Nonetheless, this prevention program was well received by our lupus patients, who are always asking for information and guidance regarding diet and exercise. Anecdotally, there seemed to be a tremendous difference in patients’ diets based upon their socioeconomic status. Clinic/Medicaid patients were more likely to have a poor diet and less access to fresh food and vegetables, and often could not afford a gym membership.
Participating in this program taught me that changes must be introduced gradually for most of our lupus patients—too many changes suggested at once were seen as an impossible challenge. I felt victorious when patients told me they had stopped drinking soda. Walking 30 minutes, even just once a week, was cause for celebration. There were times when we took two steps forward and then two steps back, such as when a patient spent months losing 5 or 10 pounds before suffering a major disease flare which put him back on prednisone and reversed the previous weight loss. Some patients lost interest in making lifestyle changes as their day-to-day struggles with their disease became too difficult, while others continued to make changes despite many obstacles. Overall, I would say that patients loved the 1-on-1 attention they got through this program, and I made many new friends.
Unquestionably, we need more research to help us understand why our patients with SLE, and especially young women, are at such an increased risk of CVD, but it is important for us all to be cognizant of the facts and inform our patients of the challenges that may lie ahead for them.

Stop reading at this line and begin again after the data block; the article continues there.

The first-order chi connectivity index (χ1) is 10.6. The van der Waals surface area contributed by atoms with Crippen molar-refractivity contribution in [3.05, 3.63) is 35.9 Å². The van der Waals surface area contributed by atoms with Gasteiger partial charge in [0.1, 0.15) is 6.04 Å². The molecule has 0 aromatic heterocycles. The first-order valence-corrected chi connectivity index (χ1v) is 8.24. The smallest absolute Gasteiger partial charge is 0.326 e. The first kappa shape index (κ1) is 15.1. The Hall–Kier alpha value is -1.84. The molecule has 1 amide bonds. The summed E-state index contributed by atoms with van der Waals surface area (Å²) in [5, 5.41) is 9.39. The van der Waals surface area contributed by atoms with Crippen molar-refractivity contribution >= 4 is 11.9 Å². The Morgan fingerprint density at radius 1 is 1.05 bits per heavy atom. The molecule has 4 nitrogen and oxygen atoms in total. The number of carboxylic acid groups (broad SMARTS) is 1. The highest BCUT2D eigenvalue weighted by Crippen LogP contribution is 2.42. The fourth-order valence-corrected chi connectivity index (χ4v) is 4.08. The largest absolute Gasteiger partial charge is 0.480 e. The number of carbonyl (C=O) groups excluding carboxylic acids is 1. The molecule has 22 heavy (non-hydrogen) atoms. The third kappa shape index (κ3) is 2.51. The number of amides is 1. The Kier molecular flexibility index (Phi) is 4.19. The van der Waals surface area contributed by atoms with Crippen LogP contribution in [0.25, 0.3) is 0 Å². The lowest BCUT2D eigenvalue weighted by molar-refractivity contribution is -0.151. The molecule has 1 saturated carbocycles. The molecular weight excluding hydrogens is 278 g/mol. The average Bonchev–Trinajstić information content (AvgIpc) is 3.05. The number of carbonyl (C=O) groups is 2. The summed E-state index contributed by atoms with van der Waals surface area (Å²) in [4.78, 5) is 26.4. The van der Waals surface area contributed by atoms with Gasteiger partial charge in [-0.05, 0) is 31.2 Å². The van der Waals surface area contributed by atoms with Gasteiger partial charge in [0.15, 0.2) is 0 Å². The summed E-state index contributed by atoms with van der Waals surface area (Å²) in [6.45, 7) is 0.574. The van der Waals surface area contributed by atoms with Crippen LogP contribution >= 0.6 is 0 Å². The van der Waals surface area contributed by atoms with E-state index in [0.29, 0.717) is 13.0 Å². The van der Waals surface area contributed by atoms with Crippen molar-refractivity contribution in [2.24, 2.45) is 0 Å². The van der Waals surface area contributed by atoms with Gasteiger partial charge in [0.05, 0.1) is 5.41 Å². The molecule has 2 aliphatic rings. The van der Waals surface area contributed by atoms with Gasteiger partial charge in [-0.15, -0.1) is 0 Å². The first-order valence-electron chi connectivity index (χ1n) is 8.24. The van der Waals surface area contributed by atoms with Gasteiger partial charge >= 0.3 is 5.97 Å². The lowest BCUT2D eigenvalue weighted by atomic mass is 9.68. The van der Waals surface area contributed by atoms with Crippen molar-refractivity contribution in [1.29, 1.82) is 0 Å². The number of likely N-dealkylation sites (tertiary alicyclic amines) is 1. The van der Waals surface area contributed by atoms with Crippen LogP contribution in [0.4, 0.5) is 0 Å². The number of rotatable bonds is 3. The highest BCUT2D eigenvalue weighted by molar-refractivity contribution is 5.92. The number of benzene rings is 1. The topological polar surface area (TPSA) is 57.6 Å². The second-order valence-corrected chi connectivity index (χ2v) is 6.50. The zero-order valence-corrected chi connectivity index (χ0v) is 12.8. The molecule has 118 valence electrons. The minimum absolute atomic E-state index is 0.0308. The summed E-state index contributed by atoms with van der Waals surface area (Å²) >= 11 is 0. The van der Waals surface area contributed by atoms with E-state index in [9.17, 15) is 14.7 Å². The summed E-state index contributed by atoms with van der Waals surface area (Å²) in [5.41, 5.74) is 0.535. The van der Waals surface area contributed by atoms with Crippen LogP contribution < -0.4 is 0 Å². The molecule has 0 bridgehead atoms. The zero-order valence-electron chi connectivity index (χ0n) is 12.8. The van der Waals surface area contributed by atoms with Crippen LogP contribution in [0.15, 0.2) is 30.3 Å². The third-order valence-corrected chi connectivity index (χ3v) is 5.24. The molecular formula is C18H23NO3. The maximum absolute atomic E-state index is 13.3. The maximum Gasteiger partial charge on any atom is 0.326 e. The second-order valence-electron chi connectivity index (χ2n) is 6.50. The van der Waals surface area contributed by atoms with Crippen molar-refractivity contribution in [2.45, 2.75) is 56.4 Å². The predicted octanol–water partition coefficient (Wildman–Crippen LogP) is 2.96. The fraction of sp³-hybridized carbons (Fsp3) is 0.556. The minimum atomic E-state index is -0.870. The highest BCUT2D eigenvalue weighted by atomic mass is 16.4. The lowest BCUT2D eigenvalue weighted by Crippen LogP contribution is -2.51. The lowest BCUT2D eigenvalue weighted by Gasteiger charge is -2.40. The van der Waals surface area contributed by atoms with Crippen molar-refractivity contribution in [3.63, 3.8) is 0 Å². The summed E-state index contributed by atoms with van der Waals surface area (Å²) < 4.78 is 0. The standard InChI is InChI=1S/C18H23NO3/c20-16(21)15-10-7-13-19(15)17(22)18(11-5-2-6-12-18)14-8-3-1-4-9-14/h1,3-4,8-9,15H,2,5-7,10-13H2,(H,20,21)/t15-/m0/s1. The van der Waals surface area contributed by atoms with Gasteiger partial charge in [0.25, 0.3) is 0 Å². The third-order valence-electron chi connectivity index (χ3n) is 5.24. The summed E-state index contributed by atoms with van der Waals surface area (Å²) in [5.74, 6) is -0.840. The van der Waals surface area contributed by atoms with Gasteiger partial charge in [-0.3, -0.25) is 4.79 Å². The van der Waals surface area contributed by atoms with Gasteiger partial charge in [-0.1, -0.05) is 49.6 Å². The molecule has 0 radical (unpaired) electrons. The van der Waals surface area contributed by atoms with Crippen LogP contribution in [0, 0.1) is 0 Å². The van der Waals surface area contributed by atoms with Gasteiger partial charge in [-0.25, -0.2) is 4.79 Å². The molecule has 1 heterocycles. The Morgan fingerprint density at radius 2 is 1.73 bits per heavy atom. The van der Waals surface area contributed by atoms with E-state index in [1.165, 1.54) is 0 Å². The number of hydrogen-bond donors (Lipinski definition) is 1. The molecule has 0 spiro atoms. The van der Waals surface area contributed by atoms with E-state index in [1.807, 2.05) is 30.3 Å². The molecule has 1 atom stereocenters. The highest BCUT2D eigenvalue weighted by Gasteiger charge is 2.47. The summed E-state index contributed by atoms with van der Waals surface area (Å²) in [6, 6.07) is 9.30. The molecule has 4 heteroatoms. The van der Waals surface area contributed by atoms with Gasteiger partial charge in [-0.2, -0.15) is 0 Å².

One recent study emphasized the need to order an electrocardiogram (ECG) in patients with SLE on a periodic basis. This study of nearly 500 patients with SLE found a high overall prevalence of ECG abnormalities (21.4%), including ST-segment and/or T-wave abnormalities, left ventricular hypertrophy, left axis deviation, left bundle branch block, right bundle branch block, and q wave variations.3
Finding out news like we did with WS can be a jolt. While we know that there are significant health risks among our patients with SLE, it’s never an easy day to get the ultimate bad news about any of our patients. It’s incumbent upon the rheumatology nursing community not only to teach our patients but to provide them with support to make lifestyle changes to impact their health. So “have a heart” and challenge your patients—you may be surprised at how much you are able to accomplish together.
Monica Richey, NP, MSN, ANP-CP/GNP is a nurse practitioner at the Division of Rheumatology at Northwell Health in New York, New York, and is the Advocate Member At-Large for the Rheumatology
1. McMahon M, Hahn BH, Skaggs BJ. Systemic lupus erythematosus and cardiovascular disease: prediction and potential for therapeutic intervention. Expert Rev Clin Immunol. 2011;7(2):227-41.
2. Yelnik CM, Richey M, Haiduc V, Everett S, Zhang M, Erkan D. Cardiovascular disease prevention counseling program for systemic lupus erythematosus patients. Arthritis Care Res (Hoboken). 2017;69(8):1209-1216.
3. Al Rayes H, Harvey PJ, Gladman DD, Su J, Sabapathy A, Urowitz MB, Touma Z. Prevalence and associated factors of resting electrocardiogram abnormalities among systemic lupus erythematosus patients without cardiovascular disease. Arthritis Res Ther. 2017;19(1):31.